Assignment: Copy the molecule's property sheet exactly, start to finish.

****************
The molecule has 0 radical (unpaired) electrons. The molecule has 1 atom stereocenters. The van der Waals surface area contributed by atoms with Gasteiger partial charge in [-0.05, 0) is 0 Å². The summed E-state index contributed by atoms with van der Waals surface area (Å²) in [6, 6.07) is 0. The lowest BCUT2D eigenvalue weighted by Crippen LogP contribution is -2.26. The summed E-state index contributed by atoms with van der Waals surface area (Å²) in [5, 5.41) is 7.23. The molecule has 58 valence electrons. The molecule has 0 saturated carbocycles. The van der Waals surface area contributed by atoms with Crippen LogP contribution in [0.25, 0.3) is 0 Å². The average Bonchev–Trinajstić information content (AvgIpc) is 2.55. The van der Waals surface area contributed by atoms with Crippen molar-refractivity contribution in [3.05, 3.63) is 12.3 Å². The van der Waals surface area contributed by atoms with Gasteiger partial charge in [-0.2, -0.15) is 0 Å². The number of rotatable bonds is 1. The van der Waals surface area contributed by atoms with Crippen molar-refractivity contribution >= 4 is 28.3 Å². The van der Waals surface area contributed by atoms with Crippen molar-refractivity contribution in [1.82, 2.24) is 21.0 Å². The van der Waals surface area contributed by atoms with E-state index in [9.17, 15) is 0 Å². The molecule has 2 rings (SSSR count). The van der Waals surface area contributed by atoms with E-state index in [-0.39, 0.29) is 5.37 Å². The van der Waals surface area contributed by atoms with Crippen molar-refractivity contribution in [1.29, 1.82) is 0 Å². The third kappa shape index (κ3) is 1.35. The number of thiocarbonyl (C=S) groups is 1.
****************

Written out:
The molecule has 0 radical (unpaired) electrons. The molecule has 1 atom stereocenters. The van der Waals surface area contributed by atoms with Gasteiger partial charge in [-0.05, 0) is 0 Å². The summed E-state index contributed by atoms with van der Waals surface area (Å²) in [6, 6.07) is 0. The lowest BCUT2D eigenvalue weighted by Crippen LogP contribution is -2.26. The summed E-state index contributed by atoms with van der Waals surface area (Å²) in [5, 5.41) is 7.23. The molecule has 58 valence electrons. The molecule has 0 saturated carbocycles. The van der Waals surface area contributed by atoms with Crippen LogP contribution in [0.25, 0.3) is 0 Å². The average Bonchev–Trinajstić information content (AvgIpc) is 2.55. The van der Waals surface area contributed by atoms with Crippen molar-refractivity contribution in [3.05, 3.63) is 12.3 Å². The van der Waals surface area contributed by atoms with Gasteiger partial charge in [-0.2, -0.15) is 0 Å². The number of rotatable bonds is 1. The van der Waals surface area contributed by atoms with Crippen molar-refractivity contribution >= 4 is 28.3 Å². The van der Waals surface area contributed by atoms with Crippen molar-refractivity contribution in [1.82, 2.24) is 21.0 Å². The van der Waals surface area contributed by atoms with E-state index in [9.17, 15) is 0 Å². The molecule has 2 rings (SSSR count). The van der Waals surface area contributed by atoms with E-state index in [-0.39, 0.29) is 5.37 Å². The van der Waals surface area contributed by atoms with Crippen molar-refractivity contribution in [1.29, 1.82) is 0 Å². The third kappa shape index (κ3) is 1.35. The number of thiocarbonyl (C=S) groups is 1.